In many places, the literary trope of the katabasis, the journey Underground into Hades, the belly of the whale, or the hero's own unconscious world, is the broader symbolism with which a given modern author is concerned. The unnamed protagonist of Ralph Ellison's Invisible Man "descended, like Dante, into the depths," and in addition to this he delves into the Cyclops' cave, which sounds more like Homer's Odyssey; is led through a Harlem riot by Sybil, perhaps a composite figure (Sybil from Virgil's Aeneid, and the lover Beatrice from The Divine Comedy); and finally drops down into a sewer, where he evokes both Fyodor Dostoyevsky and Richard Wright. The polyphony of texts haunts the readers with whom Looney is concerned. Looney is wise not to linger on the particularities of classical texts, by which I mean that even with Dante's poem, we learn of its textual tradition and its translations as we go. There is ample scholarship on these, and Freedom Readers is well-annotated and points the way. For his part, Looney is at times much more interested in the idea of Dante vis-à-vis the black subject and, more broadly, American society. Dante, and the beckon that his poem provided, guided Frances Trollope (1779-1863) from England to a colony of freed slaves in Memphis, Tennessee (named Nashoba), and when she lost hope there, she was in part responsible for a bazaar in Cincinnati, where life-sized figures from the Inferno could be found. In other words, Looney makes a strong case for the neglected, popular place Dante seems to have held in American life, broadly speaking.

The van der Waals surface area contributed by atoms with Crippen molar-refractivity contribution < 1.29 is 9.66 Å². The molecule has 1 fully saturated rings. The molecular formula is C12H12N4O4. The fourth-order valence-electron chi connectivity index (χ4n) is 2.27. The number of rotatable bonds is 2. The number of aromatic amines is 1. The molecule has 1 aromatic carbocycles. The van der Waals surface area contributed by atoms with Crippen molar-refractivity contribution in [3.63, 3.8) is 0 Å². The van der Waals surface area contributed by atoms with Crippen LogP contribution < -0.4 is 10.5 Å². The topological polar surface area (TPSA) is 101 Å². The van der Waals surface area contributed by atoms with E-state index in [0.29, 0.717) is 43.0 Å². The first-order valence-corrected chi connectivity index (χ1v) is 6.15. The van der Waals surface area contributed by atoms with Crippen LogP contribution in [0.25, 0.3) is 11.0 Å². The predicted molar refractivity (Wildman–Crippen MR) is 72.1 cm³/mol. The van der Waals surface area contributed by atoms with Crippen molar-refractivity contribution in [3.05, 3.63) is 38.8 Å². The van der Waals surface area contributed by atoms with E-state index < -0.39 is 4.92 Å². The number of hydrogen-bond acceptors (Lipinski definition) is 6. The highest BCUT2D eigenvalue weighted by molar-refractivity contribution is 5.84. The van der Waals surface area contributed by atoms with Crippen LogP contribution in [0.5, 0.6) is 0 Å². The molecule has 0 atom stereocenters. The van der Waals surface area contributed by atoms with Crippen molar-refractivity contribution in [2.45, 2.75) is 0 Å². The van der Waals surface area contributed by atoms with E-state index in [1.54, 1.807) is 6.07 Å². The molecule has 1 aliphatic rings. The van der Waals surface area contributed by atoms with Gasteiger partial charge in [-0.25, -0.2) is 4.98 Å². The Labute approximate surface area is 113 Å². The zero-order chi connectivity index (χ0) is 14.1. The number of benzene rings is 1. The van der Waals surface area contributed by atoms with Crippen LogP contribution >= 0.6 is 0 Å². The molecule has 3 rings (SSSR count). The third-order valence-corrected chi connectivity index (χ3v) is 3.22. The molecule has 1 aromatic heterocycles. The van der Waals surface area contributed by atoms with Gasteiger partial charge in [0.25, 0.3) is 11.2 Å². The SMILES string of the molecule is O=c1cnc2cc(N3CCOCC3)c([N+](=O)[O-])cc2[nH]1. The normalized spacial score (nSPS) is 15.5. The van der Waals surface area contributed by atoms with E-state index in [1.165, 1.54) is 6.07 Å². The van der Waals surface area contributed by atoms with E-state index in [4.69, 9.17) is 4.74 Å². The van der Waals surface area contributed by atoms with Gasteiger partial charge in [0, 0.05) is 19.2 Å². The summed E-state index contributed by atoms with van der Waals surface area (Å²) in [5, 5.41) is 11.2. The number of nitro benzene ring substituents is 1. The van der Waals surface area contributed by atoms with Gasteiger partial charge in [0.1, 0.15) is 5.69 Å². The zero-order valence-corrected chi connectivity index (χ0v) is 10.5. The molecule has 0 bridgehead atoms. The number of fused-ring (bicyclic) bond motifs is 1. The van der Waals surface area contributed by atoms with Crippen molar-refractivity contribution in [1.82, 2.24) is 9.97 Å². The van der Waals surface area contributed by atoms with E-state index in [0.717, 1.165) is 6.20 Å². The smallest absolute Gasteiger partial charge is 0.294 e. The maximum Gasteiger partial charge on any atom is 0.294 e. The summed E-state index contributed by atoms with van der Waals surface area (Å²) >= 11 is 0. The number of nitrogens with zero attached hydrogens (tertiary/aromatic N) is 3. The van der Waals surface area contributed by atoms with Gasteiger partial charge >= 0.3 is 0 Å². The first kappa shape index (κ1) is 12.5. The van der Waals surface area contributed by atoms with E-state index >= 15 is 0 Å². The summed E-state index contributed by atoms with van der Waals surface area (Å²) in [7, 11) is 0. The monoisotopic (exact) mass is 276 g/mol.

As it pertains to black authors per se, Looney takes his readers through general periods of American life, each section of the book subtitled according to the accepted appellation of the time: Colored Dante, Negro Dante, Black Dante, and African American Dante. Henrietta Cordelia Ray, who flourished at the end of the 19th century, has already been singled out by Classics scholars for her Ovidian reworkings (see, for example, Tracey L. Walters, African American Literature and the Classicist Tradition). Ray is the main example of colored Dante, and Looney presents her 1885 poem "Dante" as evidence that Ray saw Dante as "an engaged citizen actively trying to use the rule of law to better his people's situation" (57). Here again, Dante stands in for what he evokes, as a "freedom fighter" interested in a language evocative of "legal and juridical activism" (59). For Negro Dante, Looney first offers the filmmaker Spencer Williams' "Go Down, Death!" and argues not only for his explicit references to Dante's Inferno, but Looney also makes an argument for the intertextual significance of Williams' splicing in of clips from Adolfo Padovan and Francesco Bertolini's L'inferno. Looney guides his reader down into a firsthand view of a similar process of editing and redaction with Ralph Ellison's Invisible Man. He reproduces the process whereby "I not only heard the muse" becomes the now infamous line, "I not only entered the music but descended, like Dante, into its depths."